Years ago, as a budding producer at the NOVA Science Series, I learned that carbon tetrachloride is a key chemical in the dry cleaning process. That fact has been lodged in my brain for nearly a quarter of a century. Not because I was so impressed by the tetrahedral configuration of this chemical or its magical cleaning properties. Quite the opposite. I was afraid of it. It is the reason I hand wash almost every delicate article of clothing I own. No matter the risk. No matter how many officious dry cleaning labels I confront. I have learned over the years that most fabrics can be delicately washed in cold water with a gentle soap. To avoid puckering or crimping delicate silks or blends thereof, I take care to not wring them dry but drape them, dripping, over a square-framed mesh net I purchased for this purpose. Recently, I almost broke protocol when faced with cleaning a beloved sweater from a friend that bears the label, Sleeping on Snow. Icy white beads and silk ribbon are intricately stitched along its border, carefully spaced apart to resemble a row of flowers. Did I want to take my chances and possibly destroy this work of art, this symbol of a deep and abiding friendship? Yes, I decided. Even though this article of clothing sparks joy in my life, I know the friendship can withstand the risk that I might damage its handiwork. Part of what pushed me to this place was reading an article by the BBC about the town of Kanpur in India which is poisoning itself from the chemicals it uses to create leather goods for worldwide consumption. The article was a larger piece about the pollution of the “mother” Ganges river which the new prime minister, Narenda Modi, vows to clean up. Four hundred and fifty million people contribute to the river’s pollution in the form of human waste, industrial pollutants, agricultural runoff and cremated bodies. It is an admirable goal on Modi’s part and one that must be tackled no matter how daunting. If I told you I’d rather be sleeping on snow —on pure white snow— that is the truth.
When grass-fed beef farmer, Todd Churchill, told me that a teaspoon of healthy soil contains billions of living organisms —more than there are people on this earth— it reminded me of another astonishing fact that I’d learned in my work. Neutron stars which form from the gravitational collapse of massive stars, after supernovae or stellar explosions, are dense beyond reckoning. Just a teaspoon of this condensed celestial body, according to some estimates, weighs about ten million tons, which is equivalent to the mass of roughly “900 Great Pyramids of Giza.” That’s an imagined space that gets your head spinning.
Churchill’s enthusiasm for the richness of organic soil was palpable when I interviewed him for “Troubled Waters.” Fungi, nematodes, earthworms, insects, billions of microbes and other living organisms all work their magic just beneath the surface, creating a phantasmagorically diverse, healthy and porous environment. In times of drought, the fluffy, aerated soil retains moisture like a sponge. Cracks and crevices from biological activity allow roots to maneuver and grow, strengthening the plants while crowding out the weeds. Grass-fed beef once dominated the landscape of America but in recent decades has been taken over by CAFO’s or Confined Animal Feeding Operations. Grass-fed beef represents a small fraction of the marketplace today, but Churchill is not deterred. He is committed to partnering with nature’s genius.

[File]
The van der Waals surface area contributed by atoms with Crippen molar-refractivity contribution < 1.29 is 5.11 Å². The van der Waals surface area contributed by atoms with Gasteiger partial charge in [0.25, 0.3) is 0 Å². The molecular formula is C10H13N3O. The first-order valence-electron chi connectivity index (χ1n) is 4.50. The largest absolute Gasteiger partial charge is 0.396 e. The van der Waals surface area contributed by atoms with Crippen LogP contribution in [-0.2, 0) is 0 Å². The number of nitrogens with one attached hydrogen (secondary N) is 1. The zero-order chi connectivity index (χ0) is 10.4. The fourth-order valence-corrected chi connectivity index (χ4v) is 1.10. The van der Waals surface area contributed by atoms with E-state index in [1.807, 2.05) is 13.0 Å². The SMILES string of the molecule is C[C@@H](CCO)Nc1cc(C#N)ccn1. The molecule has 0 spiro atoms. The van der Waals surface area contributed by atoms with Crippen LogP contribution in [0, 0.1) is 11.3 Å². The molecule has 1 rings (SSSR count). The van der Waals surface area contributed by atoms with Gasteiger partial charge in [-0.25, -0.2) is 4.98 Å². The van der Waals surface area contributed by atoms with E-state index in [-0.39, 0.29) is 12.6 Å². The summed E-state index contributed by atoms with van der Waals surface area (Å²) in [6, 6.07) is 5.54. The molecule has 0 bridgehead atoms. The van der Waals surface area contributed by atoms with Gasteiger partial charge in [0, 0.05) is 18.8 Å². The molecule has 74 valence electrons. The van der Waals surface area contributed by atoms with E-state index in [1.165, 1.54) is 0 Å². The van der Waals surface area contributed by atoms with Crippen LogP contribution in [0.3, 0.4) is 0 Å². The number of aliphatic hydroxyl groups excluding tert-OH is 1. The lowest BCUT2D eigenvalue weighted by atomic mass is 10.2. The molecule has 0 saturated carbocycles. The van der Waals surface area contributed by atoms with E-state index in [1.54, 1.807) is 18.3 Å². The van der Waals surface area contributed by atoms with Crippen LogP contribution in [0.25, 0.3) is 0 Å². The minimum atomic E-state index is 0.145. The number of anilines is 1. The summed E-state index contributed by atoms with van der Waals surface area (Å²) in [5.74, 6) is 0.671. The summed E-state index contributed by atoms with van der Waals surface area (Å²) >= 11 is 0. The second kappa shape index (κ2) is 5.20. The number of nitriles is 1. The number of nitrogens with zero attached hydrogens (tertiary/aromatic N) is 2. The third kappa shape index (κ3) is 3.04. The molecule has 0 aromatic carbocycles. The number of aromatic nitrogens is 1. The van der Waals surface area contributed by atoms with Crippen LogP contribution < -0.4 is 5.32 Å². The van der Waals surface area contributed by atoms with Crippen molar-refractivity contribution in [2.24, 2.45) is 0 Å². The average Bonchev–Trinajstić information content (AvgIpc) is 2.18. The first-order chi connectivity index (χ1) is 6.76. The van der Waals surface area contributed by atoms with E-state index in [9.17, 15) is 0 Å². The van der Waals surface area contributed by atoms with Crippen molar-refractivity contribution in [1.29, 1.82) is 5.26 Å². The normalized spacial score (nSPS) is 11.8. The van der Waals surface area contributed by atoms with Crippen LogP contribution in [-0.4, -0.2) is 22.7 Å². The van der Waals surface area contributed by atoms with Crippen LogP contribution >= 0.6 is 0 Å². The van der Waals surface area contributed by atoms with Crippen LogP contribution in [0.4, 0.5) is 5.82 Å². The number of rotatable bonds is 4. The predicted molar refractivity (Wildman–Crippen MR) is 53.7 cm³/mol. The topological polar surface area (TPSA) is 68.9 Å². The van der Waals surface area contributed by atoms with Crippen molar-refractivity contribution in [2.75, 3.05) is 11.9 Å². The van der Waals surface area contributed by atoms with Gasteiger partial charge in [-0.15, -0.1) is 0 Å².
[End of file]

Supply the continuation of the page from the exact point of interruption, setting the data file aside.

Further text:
I felt that it was important to include Churchill in “Troubled Waters” because his grass-fed beef operation represents a tangible solution to improving land and water quality. There will never be a silver bullet to heal our land and waters but more a tapestry of efforts that can make a real difference. Every individual effort counts.
I was practically a child when a friend of a friend asked me if I would conduct an interview for her high school video project about the avant-garde artist, John Cage. She was running the camera and needed someone to interview him. So off we went to Washington D.C. where I sat down with Mr. Cage. To this day, I am not sure how she secured the interview. But, without realizing it at the time, this encounter taught me about the art of listening. For every question I posed, Mr. Cage sat in silence. I recall feeling uncomfortable but something stopped me from blurting out the next question or trying to rephrase the first. Perhaps it was his aura of kindness that gave me the courage to sit in silence with him. Eternity passed and then he spoke. As I worked through my questions, I came to understand that the silence was as important as the answers —for it was in that eternity of time that his thoughts were gathered. Nearly a decade later, when I embarked on a career as a documentary filmmaker, I knew not to fear the silence in the interview, but to welcome it. In fact, I have found that sitting in silence with my interviewees can sometimes bring forth revelations about their personal life they had not contemplated until that moment.